How Can I Tell if My Cat is in Pain?

Just like humans, cats can experience different levels of pain.  Although cats cannot talk to us to let us know they are experiencing pain, they are always communicating with their behaviour, body language and facial expressions. 

Owners at home may notice a difference in their cat’s interactions with family members and eating routines, but not realize that these could potentially be signs of pain.  Being able to identify different levels of pain can be easy if you know what you are looking for.  You can use this chart to help aid you with recognizing the signs of pain in your cat.

  • Exhibits normal play behaviour and is interested in surroundings
  • Normal eating habits
  • Content and quiet


  • Signs can be subtle at this stage some owners may notice their behaviour is “off”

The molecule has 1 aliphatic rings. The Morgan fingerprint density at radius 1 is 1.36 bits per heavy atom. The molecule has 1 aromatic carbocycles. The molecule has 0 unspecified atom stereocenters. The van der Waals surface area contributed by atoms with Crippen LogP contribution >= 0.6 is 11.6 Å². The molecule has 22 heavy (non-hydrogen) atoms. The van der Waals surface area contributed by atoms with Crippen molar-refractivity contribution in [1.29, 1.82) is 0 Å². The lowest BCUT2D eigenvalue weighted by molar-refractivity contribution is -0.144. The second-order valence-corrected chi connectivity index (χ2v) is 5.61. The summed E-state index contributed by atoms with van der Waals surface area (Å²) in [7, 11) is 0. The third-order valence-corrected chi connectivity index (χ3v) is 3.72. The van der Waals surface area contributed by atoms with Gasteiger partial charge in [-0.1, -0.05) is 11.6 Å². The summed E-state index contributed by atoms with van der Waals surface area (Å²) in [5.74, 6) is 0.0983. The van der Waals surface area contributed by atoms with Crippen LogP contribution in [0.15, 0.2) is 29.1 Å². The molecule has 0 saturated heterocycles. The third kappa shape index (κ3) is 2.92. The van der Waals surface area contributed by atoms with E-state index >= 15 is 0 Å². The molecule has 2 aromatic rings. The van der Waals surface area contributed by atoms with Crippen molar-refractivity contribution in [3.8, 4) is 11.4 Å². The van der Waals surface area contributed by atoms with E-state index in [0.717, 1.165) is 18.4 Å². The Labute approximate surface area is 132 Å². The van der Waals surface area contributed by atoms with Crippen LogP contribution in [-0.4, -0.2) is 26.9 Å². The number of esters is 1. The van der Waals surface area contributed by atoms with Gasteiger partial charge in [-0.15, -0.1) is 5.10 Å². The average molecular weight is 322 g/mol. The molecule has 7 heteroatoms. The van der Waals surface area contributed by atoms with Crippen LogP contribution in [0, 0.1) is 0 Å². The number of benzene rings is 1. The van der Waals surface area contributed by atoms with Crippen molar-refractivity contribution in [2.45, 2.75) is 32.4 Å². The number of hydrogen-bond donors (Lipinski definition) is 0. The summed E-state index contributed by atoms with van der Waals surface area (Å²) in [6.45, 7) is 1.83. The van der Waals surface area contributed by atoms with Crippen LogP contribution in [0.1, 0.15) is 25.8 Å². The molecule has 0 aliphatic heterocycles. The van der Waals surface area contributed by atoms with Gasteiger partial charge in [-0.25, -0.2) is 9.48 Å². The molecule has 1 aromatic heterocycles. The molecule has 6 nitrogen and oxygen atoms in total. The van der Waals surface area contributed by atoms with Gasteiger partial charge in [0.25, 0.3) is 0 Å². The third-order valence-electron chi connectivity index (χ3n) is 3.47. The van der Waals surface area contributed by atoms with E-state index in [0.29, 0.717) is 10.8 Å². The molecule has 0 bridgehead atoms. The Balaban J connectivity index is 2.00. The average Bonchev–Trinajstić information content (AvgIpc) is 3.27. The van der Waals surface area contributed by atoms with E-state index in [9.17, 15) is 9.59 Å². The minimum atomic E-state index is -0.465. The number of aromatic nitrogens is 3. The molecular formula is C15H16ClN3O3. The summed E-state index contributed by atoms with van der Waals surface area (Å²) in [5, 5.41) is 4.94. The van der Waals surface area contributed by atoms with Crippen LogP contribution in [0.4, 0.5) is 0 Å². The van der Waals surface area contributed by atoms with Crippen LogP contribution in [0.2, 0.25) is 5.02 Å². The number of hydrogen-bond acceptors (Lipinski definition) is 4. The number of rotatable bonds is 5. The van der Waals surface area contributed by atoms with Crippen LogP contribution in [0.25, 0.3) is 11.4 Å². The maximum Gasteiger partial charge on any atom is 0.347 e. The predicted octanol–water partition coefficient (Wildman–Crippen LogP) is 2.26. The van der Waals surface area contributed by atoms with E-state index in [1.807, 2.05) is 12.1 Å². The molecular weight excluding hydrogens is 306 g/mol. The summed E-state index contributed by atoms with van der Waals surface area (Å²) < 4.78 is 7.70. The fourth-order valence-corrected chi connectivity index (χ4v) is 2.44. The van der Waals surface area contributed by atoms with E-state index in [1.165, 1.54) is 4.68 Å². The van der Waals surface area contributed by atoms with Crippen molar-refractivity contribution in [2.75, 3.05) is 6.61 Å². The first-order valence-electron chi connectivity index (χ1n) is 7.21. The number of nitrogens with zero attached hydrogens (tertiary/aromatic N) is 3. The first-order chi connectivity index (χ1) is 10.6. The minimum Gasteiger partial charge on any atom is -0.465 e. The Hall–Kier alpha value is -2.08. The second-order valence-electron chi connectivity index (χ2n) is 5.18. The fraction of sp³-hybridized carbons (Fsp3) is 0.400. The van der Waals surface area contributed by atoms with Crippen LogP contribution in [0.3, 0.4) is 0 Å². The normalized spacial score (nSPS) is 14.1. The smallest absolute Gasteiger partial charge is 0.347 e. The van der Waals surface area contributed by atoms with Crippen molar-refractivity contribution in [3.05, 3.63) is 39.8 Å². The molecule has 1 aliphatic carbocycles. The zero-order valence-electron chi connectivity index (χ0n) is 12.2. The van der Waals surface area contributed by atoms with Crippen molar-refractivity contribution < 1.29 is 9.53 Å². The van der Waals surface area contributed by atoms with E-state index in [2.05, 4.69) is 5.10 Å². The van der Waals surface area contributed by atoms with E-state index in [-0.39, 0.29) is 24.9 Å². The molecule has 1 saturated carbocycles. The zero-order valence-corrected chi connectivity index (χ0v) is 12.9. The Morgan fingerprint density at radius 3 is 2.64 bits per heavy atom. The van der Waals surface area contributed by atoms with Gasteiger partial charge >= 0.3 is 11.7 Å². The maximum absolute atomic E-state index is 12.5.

• Not as interested in play or surroundings
  • May be less interested in food


Seek veterinary care

  • Quiet, eyes seem dull
  • May be hiding or not interacting with family as much
  • Sits all curled up with legs under them, tail curled around, shoulders hunched, head hanging lower then body
  • Eyes dull, hair coat appears rough
  • Less interested in food or not eating
  • May be licking or excessively grooming at areas that are painful


Seek veterinary care

  • Hissing, yowling or growling when alone
  • May try to bite owners when approached
  • Biting at areas
  • Stays in one spot for long periods of time



Seek veterinary care


  • Flat out
  • Unaware of surroundings or unconscious
  • Doesn’t respond to family
  • Will allow owners to touch or care for them when they normally wouldn’t

Written by West Hill Animal Clinic


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